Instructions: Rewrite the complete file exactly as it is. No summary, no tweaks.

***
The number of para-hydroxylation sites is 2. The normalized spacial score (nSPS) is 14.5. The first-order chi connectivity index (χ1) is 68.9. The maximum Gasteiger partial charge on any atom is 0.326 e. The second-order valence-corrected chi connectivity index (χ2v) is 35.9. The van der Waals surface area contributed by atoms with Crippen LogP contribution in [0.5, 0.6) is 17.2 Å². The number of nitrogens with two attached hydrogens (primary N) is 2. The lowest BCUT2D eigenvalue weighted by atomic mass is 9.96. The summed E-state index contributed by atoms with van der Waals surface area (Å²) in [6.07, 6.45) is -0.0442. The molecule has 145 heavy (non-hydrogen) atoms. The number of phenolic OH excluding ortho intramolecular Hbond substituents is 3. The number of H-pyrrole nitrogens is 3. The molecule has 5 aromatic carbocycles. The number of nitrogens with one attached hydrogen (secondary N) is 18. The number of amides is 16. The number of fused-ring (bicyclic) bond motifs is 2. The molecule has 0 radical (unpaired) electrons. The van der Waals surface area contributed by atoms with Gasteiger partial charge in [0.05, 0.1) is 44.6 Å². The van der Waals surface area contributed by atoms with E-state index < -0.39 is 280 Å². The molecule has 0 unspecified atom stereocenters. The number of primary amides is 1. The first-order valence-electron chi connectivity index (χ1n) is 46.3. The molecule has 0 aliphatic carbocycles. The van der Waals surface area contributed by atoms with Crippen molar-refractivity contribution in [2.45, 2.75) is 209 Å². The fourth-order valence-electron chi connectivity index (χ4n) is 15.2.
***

The number of para-hydroxylation sites is 2. The normalized spacial score (nSPS) is 14.5. The first-order chi connectivity index (χ1) is 68.9. The maximum Gasteiger partial charge on any atom is 0.326 e. The second-order valence-corrected chi connectivity index (χ2v) is 35.9. The van der Waals surface area contributed by atoms with Crippen LogP contribution in [0.5, 0.6) is 17.2 Å². The number of nitrogens with two attached hydrogens (primary N) is 2. The lowest BCUT2D eigenvalue weighted by atomic mass is 9.96. The summed E-state index contributed by atoms with van der Waals surface area (Å²) in [6.07, 6.45) is -0.0442. The molecule has 145 heavy (non-hydrogen) atoms. The number of phenolic OH excluding ortho intramolecular Hbond substituents is 3. The number of H-pyrrole nitrogens is 3. The molecule has 5 aromatic carbocycles. The number of nitrogens with one attached hydrogen (secondary N) is 18. The number of amides is 16. The number of fused-ring (bicyclic) bond motifs is 2. The molecule has 0 radical (unpaired) electrons. The van der Waals surface area contributed by atoms with Gasteiger partial charge in [0.05, 0.1) is 44.6 Å². The van der Waals surface area contributed by atoms with E-state index < -0.39 is 280 Å². The molecule has 0 unspecified atom stereocenters. The number of primary amides is 1. The first-order valence-electron chi connectivity index (χ1n) is 46.3. The molecule has 0 aliphatic carbocycles. The van der Waals surface area contributed by atoms with Crippen molar-refractivity contribution in [2.45, 2.75) is 209 Å². The fourth-order valence-electron chi connectivity index (χ4n) is 15.2.